In the conventional classifying operations, different problems occur when particular polymers are classified. The most frequent problem is the blockage of the screen surface and the deterioration in the classifying efficiency and the classifying ability. A further problem is the caking tendency of the product which leads to undesired agglomerates before, after and during the screening. The process step of screening therefore cannot be performed such that it is free of disruptions, often accompanied by unwanted shutdowns in polymer production. Such disruptions are found to be particularly problematic in the continuous production process. The overall result is, however, insufficient separation efficiency in the screening. These problems are observed in particular in the classification of postcrosslinked product.

A higher screening quality is typically achieved by adding substances to the product which serve to increase the free flow and/or the mechanical stability of the polymer powder. In general, a free-flowing product is achieved when assistants, for example surfactants, which prevent mutual adhesion of the individual particles, are added to the polymer powder, usually after the drying and/or in the course of the postcrosslinking. In other cases, attempts are made to influence the caking tendencies by process technology measures.

In order to achieve higher separation efficiencies without further product additives, improvements by virtue of alternative screening units have been proposed. For instance, higher separation efficiencies are achieved when screen orifice areas are driven in spiral form. This is, for example, the case in tumbling screen machines. When, however, the throughput of such screening apparatus is increased, the above problems are enhanced, and it becomes ever more impossible to maintain the high classifying capability.

The addition of screening aids such as screening balls, PVC friction rings, Teflon-friction rings or rubber cubes on the screen surface only helps insignificantly to improve the separation efficiency. Particularly in the case of amorphous polymer material, such as water-absorbing polymer beads, this can cause increased attrition.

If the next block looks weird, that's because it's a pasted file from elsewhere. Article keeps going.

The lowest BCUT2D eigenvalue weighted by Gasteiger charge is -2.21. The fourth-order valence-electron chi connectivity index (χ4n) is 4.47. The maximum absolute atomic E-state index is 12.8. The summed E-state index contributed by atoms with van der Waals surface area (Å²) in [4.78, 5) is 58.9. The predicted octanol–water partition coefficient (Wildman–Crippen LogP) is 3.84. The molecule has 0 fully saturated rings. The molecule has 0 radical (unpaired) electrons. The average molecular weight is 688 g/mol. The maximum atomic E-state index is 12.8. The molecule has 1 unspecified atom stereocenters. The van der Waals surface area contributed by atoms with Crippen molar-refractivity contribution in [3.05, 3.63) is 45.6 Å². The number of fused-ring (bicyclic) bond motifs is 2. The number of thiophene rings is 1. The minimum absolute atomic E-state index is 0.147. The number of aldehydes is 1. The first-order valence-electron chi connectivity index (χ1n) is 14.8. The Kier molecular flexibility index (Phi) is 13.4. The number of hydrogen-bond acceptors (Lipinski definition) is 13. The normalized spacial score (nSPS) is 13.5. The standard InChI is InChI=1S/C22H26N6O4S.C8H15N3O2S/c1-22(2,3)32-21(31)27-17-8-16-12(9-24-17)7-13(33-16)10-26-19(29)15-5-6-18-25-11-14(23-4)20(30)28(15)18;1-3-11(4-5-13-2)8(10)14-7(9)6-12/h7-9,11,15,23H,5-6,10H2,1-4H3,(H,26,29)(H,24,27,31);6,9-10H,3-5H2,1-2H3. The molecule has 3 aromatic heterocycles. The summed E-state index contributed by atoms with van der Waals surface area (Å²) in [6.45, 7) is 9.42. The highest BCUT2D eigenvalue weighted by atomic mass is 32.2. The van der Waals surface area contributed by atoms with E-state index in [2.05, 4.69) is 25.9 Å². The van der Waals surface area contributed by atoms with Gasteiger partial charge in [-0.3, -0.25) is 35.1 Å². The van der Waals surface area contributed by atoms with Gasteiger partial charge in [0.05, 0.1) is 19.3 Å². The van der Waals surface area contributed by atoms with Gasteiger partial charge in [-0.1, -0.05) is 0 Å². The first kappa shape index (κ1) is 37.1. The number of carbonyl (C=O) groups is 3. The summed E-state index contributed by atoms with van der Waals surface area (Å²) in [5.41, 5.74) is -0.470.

A general overview of classification can be found, for example, in Ullmanns Encyklopädie der technischen Chemie, 4th edition, volume 2, pages 43 to 56, Verlag Chemie, Weinheim, 1972.

EP 855 232 A2 describes a classification process for water-absorbing polymers. Use of heated or thermally insulated screens allows agglomerates below the screen to be avoided, especially in the case of small particle sizes.

DE 10 2005 001 789 A1 describes a classification process which is performed at reduced pressure.

JP 2003/320308 A describes a process in which agglomerates are avoided by virtue of warm air flowing toward the screen underside.

WO 92/18171 A1 describes the addition of inorganic powders as a screening assistant.

It is an object of the present invention to provide an improved classifying process for the production of water-absorbing polymer beads.

This object is achieved by a process for continuously classifying water-absorbing polymer beads by means of at least one screen, wherein at least one screen has at least one guide device on the screen surface.

The inventive guide device deflects the water-absorbing polymer beads moving toward the screen at least partly from their original direction of movement. The inventive guide devices improve the separation efficiency in the classification of water-absorbing polymer beads.

The inventive guide devices are of course different from the lateral screen boundary, which prevents the polymer beads from failing down over the lateral edge of the screen in an undesired manner.